Debate veered back to the Media Principles, copies of which were handed out during the Q&A. Dr David Page, a senior research fellow with the Institute of Commonwealth Affairs, a member of the Commonwealth Journalists’ Association (CJA) executive and one of the lead authors of the Principles, wrote after the Commonwealth Media conference that “members of the Commonwealth working group who attended the session were pleased with the positive airing which the Principles received from the panel and the audience.  The Foreign Minister of Jamaica welcomed the Principles in very complimentary terms….The Rwandan Foreign Minister, while stressing the country’s unique and complex history and its red lines on the issue of the genocide, underlined the liberal reforms which have been introduced and the country’s willingness to work with the Commonwealth on the safety of journalists”.

Held to account

After the Commonwealth panel session, a number of audience members remained to discuss the absence of some member countries with tarnished media freedom records. Discussion also focused on Rwanda’s willingness to discuss media freedom, given the country’s role as the next Commonwealth Chair in 2020.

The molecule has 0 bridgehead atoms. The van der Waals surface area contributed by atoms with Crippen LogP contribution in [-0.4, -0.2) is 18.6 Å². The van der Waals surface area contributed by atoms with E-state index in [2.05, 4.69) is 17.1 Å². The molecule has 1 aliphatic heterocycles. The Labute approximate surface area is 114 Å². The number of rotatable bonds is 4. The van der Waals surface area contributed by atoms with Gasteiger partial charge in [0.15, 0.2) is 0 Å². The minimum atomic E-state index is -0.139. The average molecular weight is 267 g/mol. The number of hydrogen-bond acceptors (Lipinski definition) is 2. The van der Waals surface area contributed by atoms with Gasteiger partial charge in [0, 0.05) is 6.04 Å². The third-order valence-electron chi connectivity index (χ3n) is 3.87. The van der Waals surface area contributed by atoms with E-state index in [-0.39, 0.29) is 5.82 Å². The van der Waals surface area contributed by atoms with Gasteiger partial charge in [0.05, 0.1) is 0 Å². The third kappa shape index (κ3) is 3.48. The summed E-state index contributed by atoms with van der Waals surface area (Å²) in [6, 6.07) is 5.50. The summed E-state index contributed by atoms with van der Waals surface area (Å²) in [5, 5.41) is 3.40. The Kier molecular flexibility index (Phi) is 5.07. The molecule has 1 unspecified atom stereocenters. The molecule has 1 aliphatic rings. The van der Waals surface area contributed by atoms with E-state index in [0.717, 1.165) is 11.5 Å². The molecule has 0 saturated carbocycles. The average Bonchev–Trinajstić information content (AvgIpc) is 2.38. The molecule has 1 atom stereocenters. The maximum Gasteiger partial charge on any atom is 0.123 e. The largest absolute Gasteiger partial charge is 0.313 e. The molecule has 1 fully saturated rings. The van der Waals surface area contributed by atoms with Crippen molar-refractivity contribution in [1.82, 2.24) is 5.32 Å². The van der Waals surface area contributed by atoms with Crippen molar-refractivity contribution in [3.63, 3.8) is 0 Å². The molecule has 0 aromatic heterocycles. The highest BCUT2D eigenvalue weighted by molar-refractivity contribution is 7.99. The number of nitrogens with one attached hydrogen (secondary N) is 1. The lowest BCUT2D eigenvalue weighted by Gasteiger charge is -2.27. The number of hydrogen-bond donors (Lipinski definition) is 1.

“We do hold each other to account,” Australia’s Julie Bishop had said in wrapping up the panel session and the formal Q&A.

On the same day, at another conference session at the same venue, Pakistan’s Foreign Minister Shah Mehmood Qureshi had been challenged by a free speech activist and others from the floor on his country’s media record.

Unlike the measured debate at the Commonwealth panel discussion, the more combative tone at Mr Qureshi’s session grabbed the attention of social media and elsewhere on the closing day and the days following the media conference.

“Believe you me, there is no question of gagging or controlling media,” the Pakistan Foreign Minister had told his session as he was challenged from the floor on his country’s media record.

“That time has gone and with the new social media, the advent of social media, even if you want to gag you can gag nothing.”